Despite facing a significant financial shortfall this
year, Dunedin's private psychiatric hospital, Ashburn Clinic,
has good news about its future.
In a first for the country's oldest, and apart from iwi
services, only private psychiatric hospital, the Ministry of
Health is appointing a member to its board.
Business manager Lindsay Smith said the ministry had assured
Ashburn's financial viability by restoring bed numbers to 25.
A threat to drop to 20, along with other factors, sparked a
round of redundancies last year in which 9.7
full-time-equivalent staff lost their jobs.
Although it got a ministry "bailout" because of the potential
consequences of the cut, Ashburn had now been assured of the
extra five beds - worth $500,000 - for the foreseeable
future. "It's a recognition by the ministry even more of how
important we are.
I think the [district health boards] have been saying to
them, `For goodness' sake, you need to support Ashburn
because we rely on Ashburn' ... I think [the ministry] did
ring round to see whether we were worth looking after or not
and got an overwhelming vote that we had to stay."
In addition, private patient numbers had recovered,
increasing "quite dramatically" in the past two months,
suggesting the economy was improving, Mr Smith said.
Another factor last year had been the loss of ACC-funded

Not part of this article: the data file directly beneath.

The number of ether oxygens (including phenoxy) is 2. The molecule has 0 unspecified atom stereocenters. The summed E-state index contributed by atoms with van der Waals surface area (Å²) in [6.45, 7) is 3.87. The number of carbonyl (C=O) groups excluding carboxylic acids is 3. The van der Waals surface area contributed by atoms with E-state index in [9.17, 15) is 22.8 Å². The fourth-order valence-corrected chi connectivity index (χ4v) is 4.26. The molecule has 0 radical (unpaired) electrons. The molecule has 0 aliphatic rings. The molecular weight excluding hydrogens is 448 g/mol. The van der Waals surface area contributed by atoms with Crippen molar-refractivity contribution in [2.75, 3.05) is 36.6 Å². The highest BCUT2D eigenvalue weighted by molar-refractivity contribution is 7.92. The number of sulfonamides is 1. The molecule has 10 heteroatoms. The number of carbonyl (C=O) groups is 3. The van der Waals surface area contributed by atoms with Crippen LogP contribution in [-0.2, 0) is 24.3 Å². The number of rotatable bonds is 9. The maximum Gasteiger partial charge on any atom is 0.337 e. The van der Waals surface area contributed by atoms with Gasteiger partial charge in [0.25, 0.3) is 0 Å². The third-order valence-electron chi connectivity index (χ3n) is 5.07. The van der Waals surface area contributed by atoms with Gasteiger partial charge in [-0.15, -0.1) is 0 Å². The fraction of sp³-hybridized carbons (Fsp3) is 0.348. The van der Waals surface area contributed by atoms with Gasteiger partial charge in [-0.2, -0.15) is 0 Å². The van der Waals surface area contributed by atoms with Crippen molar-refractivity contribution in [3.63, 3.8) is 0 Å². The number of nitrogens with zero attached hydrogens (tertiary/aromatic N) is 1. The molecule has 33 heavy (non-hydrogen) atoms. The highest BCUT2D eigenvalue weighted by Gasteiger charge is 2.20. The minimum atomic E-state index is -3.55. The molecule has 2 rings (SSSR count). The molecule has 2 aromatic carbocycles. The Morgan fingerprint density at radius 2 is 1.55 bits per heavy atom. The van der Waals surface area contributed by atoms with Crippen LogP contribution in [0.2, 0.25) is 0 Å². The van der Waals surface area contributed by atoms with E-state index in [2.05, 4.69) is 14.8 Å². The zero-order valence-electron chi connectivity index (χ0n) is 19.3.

places for sexual abuse patients, but this contract was being
re-established and the relationship with the corporation had
The provider still faced a significant shortfall for 2010-11,
which would be funded from reserves, but was set to make a
small surplus in 2011-12.
New staff were being hired, although cuts to landscaping and
administration staff would remain.
"We're certainly climbing back up [in staff numbers], but I
suspect it will take a while before we get back to where we
The hospital was keen to retain some of the efficiencies
gained during its tough period last year. It was gradually
reopening mothballed facilities.
If Ashburn had a "weakness" it was that, despite being a
national hospital, it had a wholly local board. Although of
high calibre, with links to the Dunedin School of Medicine,
the board needed "someone buried into the national politics
of Wellington and the North Island".
Deputy medical director Dr Stephanie du Fresne said, while
Ashburn offered a mix of services and programmes, its
fixed-term addiction programme, established in 2009, was
gaining national importance as it filled a gap left when
Queen Mary Hospital in Hanmer Springs was closed.
"It's increasingly gaining credibility and that boosts our
Dr du Fresne said the clinic's medical director, Dr Brett
Ferguson, was in Auckland this week talking with four DHBs
about integrating Ashburn's clinical services with those of
the DHBs, to allow more patients to access Ashburn for part
of their treatment.
"It's an indication of the value people place on Ashburn that
they would like more people to have this treatment option,"
Dr du Fresne said.